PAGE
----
A lasting power of attorney can help you plan for the future in case of an accident, stroke or illness such as dementia.
A Lasting Power of Attorney is a legal document giving legal authority to a person you nominate to act on your behalf should you become unable to make decisions for yourself.
There are two types of Lasting Powers of Attorney (LPA).
An LPA for Property and Financial Affairs covers decisions regarding property and money. If you make a Property and Financial Affairs LPA and register it with the Office of the Public Guarding our attorney cannot act without your permission whilst you still have capacity. However, should you find that you are finding it hard to manage your own affairs you can ask you attorney to assist or act on your behalf.
An LPA for Health and Welfare covers all medical and personal welfare decisions. Your attorney cannot act on behalf until you have lost mental capacity.
Should you lose capacity through an accident, illness or dementia your attorney can step in and make decisions on your behalf. Appointing an attorney ensures the person acting on your behalf is somebody you trust to look after your affairs.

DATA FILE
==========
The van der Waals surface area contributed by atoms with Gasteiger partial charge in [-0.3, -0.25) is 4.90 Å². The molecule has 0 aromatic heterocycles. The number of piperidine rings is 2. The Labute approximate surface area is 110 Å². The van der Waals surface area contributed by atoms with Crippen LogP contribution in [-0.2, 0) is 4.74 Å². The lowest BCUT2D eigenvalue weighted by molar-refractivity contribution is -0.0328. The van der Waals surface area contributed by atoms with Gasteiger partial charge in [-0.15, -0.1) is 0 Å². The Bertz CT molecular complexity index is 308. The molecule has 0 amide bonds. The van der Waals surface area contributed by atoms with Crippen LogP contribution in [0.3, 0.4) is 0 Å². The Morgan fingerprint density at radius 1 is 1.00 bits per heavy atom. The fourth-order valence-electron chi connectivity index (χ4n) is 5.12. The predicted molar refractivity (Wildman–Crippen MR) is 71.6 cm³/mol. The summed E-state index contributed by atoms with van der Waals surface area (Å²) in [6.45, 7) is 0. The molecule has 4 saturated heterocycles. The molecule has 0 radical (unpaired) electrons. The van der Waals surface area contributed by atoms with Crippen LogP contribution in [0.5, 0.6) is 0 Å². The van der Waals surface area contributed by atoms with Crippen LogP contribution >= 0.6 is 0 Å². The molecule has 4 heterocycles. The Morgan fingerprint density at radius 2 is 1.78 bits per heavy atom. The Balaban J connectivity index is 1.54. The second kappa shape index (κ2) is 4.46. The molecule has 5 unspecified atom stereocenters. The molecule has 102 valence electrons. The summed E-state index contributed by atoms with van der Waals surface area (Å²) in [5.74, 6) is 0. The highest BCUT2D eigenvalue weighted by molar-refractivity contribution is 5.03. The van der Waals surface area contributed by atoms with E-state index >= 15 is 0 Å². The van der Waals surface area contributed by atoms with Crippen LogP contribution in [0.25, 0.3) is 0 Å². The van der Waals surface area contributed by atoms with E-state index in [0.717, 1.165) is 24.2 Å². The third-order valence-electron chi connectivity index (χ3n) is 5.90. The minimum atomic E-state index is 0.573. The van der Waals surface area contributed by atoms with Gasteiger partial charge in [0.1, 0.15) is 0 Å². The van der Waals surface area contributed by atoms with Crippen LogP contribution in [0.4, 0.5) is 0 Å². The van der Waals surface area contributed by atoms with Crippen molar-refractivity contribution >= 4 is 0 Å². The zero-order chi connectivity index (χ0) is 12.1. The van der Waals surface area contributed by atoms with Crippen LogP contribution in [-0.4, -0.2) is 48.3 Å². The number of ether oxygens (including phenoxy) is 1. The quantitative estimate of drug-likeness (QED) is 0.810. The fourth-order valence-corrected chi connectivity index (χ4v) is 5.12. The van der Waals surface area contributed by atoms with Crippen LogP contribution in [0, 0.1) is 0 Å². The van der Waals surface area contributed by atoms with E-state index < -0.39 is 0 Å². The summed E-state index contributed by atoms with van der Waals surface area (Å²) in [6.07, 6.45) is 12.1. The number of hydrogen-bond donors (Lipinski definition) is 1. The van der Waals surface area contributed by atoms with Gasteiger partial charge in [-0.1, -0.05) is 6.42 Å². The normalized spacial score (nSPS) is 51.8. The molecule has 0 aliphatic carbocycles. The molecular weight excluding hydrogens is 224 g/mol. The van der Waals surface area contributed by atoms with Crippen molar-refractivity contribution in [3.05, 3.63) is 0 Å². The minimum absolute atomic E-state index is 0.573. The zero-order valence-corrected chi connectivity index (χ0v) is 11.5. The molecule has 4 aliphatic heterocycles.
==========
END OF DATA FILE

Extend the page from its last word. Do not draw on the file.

What if you do not have a Lasting Power of Attorney?
If you do not have a Lasting Power of Attorney in place before losing capacity your bank accounts would be frozen and someone will have to apply to the Court of Protection to manage your affairs. This may not be the person who you would want to handle your affairs. Applying for deputyship can be very costly and take up to 6 months. Lasting Powers of Attorney are therefore cheaper and allow you to appoint a family member or trusted friend to act on your behalf.
Lasting Powers of Attorney have built in safeguards. Your attorney must always act in accordance with the Mental Capacity Act 2005 and should there be concerns about how an attorney is acting the Court of Protection has the power to remove them.